Russia’s military invasion of Ukraine, a display of barbaric consciousness, is an example of how inner conflict, the war zone in our psyche, is a force capable of producing a devastating war among nations.
All it takes is one conflicted, politically powerful person—in this case, Russian president Vladimir Putin—to unleash the havoc. By all evidence, he’s very conflicted about Russia’s status in the world. He feels deeply and painfully that his nation has been undermined, beaten down, and humbled by Western powers since the collapse of the Soviet Union’s eastern European empire three decades ago.
Putin has angrily accused the West of encroaching on his borders, but what he really fears are democratic and enlightenment values flooding the minds of eastern Europeans, especially Russians. For him, democracy is a psychological threat to his authoritarian consciousness. Putin himself is a particularly rigid personification of the resistance in the human psyche to the transition from an ego-based, individualistic consciousness to a more holistic one.
Growing psychologically is not what dictators do. If they did, they’d stop being dictators. When we grow psychologically, we create an inner democracy in our psyche where our best self is in charge. From this vantage, authoritarian impulses are experienced as primitive, far beneath our dignity.
Psychologically, Putin is very weak. His vendetta against the West is a symptom of his refusal to let go of the humiliation he has felt about the Soviet Union’s collapse. On the surface, his humiliation appears as lost imperial pride. But beneath the surface, in what is highly neurotic behavior, he’s simply been refusing to let go of his personal suffering. That suffering is not even about the status or plight of Russia. It’s more about his own unconscious willingness to take the sense of humiliation deep into himself and suffer neurotically. His suffering is all about himself, what he’s too weak in a psychological sense to let go of. Now it’s made him a stupid and evil egomaniac.
All peoples have a tendency to identify, in some measure, with their country and it’s standing in the world. Any esteem our country secures is taken by us as validation of our own self. We bask in our country’s glory. It’s even more enticing to identify this way when one’s country has maintained an empire. The Romans, Turks, British, and Russians weren’t happy when their empires collapsed. Ideally, people release their sorrow and get past their grief—providing they’re able to find consoling compensations, perhaps even to identify more with their better self rather than to depend emotionally on the egotistic satisfaction they’ve derived from their country’s alleged supremacy.
Putin’s refusal to evolve has compelled him to blame the West, accusing us of hypocrisy, hostility, and decadence. Obviously, we’re not perfect, but nonetheless his blame still serves as a psychological defense covering up his unwillingness to let go of his painful humiliation. The unconscious defense reads as such: The West is causing my pain and the humiliation of my country. It’s not me. I’m not holding on to a sense of degradation. I’m angry at the West. That proves I don’t want to feel humiliated, weak, or passive. This defense, though, only covers up inner truth.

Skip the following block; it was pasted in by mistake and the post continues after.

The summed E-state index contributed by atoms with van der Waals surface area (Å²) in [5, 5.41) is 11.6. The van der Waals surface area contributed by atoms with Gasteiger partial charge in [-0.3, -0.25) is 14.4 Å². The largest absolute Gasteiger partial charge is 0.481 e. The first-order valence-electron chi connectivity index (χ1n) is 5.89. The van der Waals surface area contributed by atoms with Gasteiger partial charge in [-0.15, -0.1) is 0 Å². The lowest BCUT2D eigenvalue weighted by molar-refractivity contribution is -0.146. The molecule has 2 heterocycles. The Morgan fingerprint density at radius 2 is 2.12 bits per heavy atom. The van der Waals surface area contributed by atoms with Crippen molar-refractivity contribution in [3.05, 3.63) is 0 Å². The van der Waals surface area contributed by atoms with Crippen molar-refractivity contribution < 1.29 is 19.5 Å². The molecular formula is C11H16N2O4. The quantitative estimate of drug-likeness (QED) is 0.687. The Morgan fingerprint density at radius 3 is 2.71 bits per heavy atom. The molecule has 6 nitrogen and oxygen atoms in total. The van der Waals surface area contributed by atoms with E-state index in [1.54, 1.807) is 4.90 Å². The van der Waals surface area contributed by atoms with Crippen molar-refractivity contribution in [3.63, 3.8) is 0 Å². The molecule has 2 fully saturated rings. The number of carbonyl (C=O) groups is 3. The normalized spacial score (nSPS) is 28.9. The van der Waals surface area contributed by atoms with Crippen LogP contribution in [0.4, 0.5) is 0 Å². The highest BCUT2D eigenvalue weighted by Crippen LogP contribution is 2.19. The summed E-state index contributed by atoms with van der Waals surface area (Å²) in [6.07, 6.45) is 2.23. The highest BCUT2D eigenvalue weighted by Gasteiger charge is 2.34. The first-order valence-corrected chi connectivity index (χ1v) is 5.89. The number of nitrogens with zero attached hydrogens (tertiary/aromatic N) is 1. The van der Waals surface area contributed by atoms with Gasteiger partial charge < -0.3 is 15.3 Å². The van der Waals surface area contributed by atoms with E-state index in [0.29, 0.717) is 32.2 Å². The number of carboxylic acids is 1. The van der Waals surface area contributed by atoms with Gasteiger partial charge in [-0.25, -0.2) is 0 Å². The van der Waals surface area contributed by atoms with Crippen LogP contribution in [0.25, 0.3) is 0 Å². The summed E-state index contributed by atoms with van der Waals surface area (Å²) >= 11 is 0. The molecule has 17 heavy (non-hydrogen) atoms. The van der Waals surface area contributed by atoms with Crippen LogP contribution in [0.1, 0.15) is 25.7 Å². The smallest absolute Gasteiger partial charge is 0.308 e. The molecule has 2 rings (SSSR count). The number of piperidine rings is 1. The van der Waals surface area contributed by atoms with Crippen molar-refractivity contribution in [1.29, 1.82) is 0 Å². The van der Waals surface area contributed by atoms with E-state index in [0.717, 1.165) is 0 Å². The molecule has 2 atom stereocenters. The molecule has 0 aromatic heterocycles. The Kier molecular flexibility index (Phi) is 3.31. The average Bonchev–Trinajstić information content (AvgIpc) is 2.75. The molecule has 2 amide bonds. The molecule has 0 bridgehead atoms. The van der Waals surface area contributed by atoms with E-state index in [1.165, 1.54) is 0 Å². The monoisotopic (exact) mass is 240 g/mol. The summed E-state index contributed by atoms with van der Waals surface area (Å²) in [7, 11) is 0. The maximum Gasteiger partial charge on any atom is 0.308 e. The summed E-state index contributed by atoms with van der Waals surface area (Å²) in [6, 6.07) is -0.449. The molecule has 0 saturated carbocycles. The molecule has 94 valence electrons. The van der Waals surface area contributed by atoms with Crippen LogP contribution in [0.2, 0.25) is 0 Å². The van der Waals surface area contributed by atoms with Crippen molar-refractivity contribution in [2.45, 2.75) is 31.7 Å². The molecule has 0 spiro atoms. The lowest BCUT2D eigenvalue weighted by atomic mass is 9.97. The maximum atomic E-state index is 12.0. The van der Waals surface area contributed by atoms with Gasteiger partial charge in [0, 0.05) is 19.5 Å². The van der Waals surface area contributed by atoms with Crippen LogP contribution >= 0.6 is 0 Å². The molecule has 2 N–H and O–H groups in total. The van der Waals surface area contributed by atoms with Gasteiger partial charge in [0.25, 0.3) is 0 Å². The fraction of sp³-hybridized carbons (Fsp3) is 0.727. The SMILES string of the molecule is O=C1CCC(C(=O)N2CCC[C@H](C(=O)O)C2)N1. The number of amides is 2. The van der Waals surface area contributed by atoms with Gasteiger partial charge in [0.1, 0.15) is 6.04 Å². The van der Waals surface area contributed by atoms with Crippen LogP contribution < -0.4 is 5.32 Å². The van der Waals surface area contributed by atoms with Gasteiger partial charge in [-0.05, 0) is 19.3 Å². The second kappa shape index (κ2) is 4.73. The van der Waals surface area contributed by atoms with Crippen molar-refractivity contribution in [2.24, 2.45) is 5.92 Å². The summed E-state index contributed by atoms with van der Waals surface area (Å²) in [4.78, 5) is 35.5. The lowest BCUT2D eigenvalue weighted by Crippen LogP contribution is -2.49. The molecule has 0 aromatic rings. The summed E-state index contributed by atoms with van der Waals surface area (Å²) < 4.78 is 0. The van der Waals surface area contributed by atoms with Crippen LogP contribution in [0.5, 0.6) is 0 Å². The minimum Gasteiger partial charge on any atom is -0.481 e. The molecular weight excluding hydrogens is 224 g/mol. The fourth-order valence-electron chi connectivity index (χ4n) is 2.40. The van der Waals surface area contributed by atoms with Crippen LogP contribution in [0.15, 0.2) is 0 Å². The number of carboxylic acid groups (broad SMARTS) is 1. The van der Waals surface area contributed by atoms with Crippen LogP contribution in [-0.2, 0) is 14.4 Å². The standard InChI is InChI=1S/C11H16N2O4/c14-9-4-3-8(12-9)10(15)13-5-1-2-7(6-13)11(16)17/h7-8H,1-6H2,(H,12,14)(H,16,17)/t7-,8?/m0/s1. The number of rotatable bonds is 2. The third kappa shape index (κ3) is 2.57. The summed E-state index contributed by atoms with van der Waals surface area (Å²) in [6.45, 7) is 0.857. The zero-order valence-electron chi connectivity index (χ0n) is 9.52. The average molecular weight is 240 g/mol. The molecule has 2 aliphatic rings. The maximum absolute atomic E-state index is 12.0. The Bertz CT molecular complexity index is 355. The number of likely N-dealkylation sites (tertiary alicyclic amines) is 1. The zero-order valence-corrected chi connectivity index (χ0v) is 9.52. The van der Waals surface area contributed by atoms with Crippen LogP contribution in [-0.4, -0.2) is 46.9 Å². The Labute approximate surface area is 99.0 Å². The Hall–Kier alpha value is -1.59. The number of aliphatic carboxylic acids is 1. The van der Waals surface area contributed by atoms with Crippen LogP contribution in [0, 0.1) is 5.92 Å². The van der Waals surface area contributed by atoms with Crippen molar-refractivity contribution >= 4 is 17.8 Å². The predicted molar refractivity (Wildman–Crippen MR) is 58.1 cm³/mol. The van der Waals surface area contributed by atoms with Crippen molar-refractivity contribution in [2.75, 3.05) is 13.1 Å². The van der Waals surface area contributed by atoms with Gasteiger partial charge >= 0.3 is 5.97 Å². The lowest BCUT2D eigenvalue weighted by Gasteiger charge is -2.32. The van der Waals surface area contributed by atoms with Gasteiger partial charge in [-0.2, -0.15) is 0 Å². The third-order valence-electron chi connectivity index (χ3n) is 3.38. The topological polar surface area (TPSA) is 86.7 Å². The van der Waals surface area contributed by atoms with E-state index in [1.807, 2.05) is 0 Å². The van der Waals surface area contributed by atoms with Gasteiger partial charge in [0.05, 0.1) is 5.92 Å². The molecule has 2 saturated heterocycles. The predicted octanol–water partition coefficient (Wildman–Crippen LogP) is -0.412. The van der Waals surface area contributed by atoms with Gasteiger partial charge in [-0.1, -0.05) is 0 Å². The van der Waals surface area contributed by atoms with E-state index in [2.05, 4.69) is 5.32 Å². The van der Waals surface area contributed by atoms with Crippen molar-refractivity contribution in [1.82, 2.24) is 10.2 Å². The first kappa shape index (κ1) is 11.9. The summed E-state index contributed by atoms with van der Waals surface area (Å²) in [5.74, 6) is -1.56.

The war in Ukraine is frequently attributed mainly to Putin’s ethnic-nationalist view of empire. Many scholars have suggested that he’s mainly driven by an instinct to protect the language, culture, and blood of a Slavic heartland from the allegedly corrupting influence of Western values. I believe this gives too much credit to Putin’s ideology, not enough to his psyche.
His psychological conflict is the inner battle between wanting to feel respected while being highly sensitive to feeling disrespected. This means he resonates emotionally with feeling disrespected, which derives from his abandonment of his better self. This is his deadly flaw, his unconscious appetite for this form of suffering. Any decent connection to our better self overrides a mental or emotional disposition to flirt with feeling disrespected. Meanwhile, Putin’s consciousness is so primitive that he believes the West is responsible for the misery he cultivates within himself.
Obviously, the authoritarian mindset prizes political power. Trump was prepared to destroy American democracy to avoid relinquishing such power. Why is this craving for power so compelling? The craving is a false flag, an unconscious psychological defense through which an individual yearns for political power to cover up inner weakness. The weakness is a decrepit state of consciousness through which an individual is unable to connect with a better self that secures the feeling of power and worthiness from within. The weakness derives from inner conflict, namely a person’s inner struggle to fend off the inner critic’s accusations that, at deeper levels in the psyche, he is identified with being a non-entity, a nobody, a loser. Hence, a desperation can arise for worldly power to cover up the neurotic, sometimes psychotic, state of being. In Putin’s case, his attack on Ukraine is an acting-out of his neurotic (if not psychotic) need to deny his emotional identification with this impoverished sense of self.